December 14-17, 2021 Collectible Firearms & Militaria
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This lot is closed for bidding. Bidding ended on 12/14/2021
Identified 1827 pattern British navy officer’s sword of Henry Tryon, twice wounded, present at the bombardment of Fort McHenry, and later captured in a “cutting out affair” on the Potomac River. Early style quillback blade and flaring false edge. Gilt brass hilt with triple-wire bound, sharkskin grip, lion pommel, guard with Gothic arches and crowned naval anchor on exterior, folding reverse counterguard. Blade etched with floral, naval and royal motifs including crown over a fouled anchor, lion and “honi soit qui mal y pense” garter. Maker name on reverse: “Drury/32 /Strand/London.” Guard interior engraved in Gothic lettering: “This sword belonged to / Commander Henry Taylor R.N. / born March 17 1793 died at Surbiton / Dec 3rd 1866 he served in 1814-1815 & was present at the affairs of / Zara Adriadic [sic] Baltimore & Potomac / Robert Curling / executor to will of Henry Tryon, R.N.” Tryon’s career is summarized in Coburn’s United Service Magazine and elsewhere. His obituary and notice of Curling as executor appear in contemporary newspapers. Born in 1793, he entered the navy 14 January 1809 as a junior officer on the HMS Sirius, then undergoing repairs at Chatham. He sailed with the ship for the Cape of Good Hope and Indian Ocean in February, was at the taking of several French vessels, the September 1809 capture of St. Paul on Reunion, and the taking of Reunion itself in July 1810. In August he was in the battle of Grand Port at Mauritius, resulting in the destruction of the Sirius, was present when Mauritius fell in December, and “brought to England” (presumably as temporary commander, but at least as crew member) the prize ship La Manche. In May 1811 he joined the HMS Havannah, serving in the Channel and then taking part in the 1813 Adriatic Campaign, where he was wounded in a cutting-out action (a boarding attack by small boats) at Tremiti and received a gold medal from the Austrian government for actions in the Anglo-Austrian siege and taking of Zara. In 1814 he was with Cochrane’s fleet in the attack on Baltimore, which puts him on the scene for the bombardment of Fort McHenry and the composition of the Star-Spangled Banner. He was subsequently wounded and captured in December during another cutting-out affair on the Potomac. He was freed with the declaration of peace shortly afterward and in March 1815 promoted to lieutenant. In the postwar period he served as an Admiralty agent in 1837 and was ranked as a retired commander in 1864. He lived for a time at Deal, County of Kent, and died at Surbiton (London) 27 November 1866. CONDITION: Very good. Guard shows gilt finish. Lion pommel nicely detailed. Blade with good edge and point. Etching thin, but visible as muted silver against thin gray throughout. No scabbard. SR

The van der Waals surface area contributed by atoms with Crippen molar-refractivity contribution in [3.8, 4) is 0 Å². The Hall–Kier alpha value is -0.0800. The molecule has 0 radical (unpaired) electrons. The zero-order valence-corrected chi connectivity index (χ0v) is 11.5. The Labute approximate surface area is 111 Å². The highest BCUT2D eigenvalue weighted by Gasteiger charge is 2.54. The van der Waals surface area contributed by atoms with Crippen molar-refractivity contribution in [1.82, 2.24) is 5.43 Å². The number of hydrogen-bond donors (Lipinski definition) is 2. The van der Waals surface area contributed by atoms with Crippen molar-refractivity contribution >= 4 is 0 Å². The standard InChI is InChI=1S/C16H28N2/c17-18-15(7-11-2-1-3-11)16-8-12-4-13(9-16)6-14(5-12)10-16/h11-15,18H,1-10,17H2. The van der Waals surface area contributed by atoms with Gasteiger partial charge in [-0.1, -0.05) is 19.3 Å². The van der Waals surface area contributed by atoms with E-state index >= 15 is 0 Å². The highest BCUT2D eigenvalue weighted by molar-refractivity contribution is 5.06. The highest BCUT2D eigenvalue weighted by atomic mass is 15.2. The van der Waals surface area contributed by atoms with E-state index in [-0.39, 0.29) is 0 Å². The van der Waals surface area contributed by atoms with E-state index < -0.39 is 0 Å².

Item Dimensions: 34 - 1/2"
Blade Length
Overall Length
34 - 1/2"
Bio of Henry Tryon
Current Bidding
Minimum Bid: $1,000.00
Final prices include buyers premium: $1,722.00
Estimate: $2,000 - $3,000
Number Bids: 6
Auction closed on Friday, December 17, 2021.
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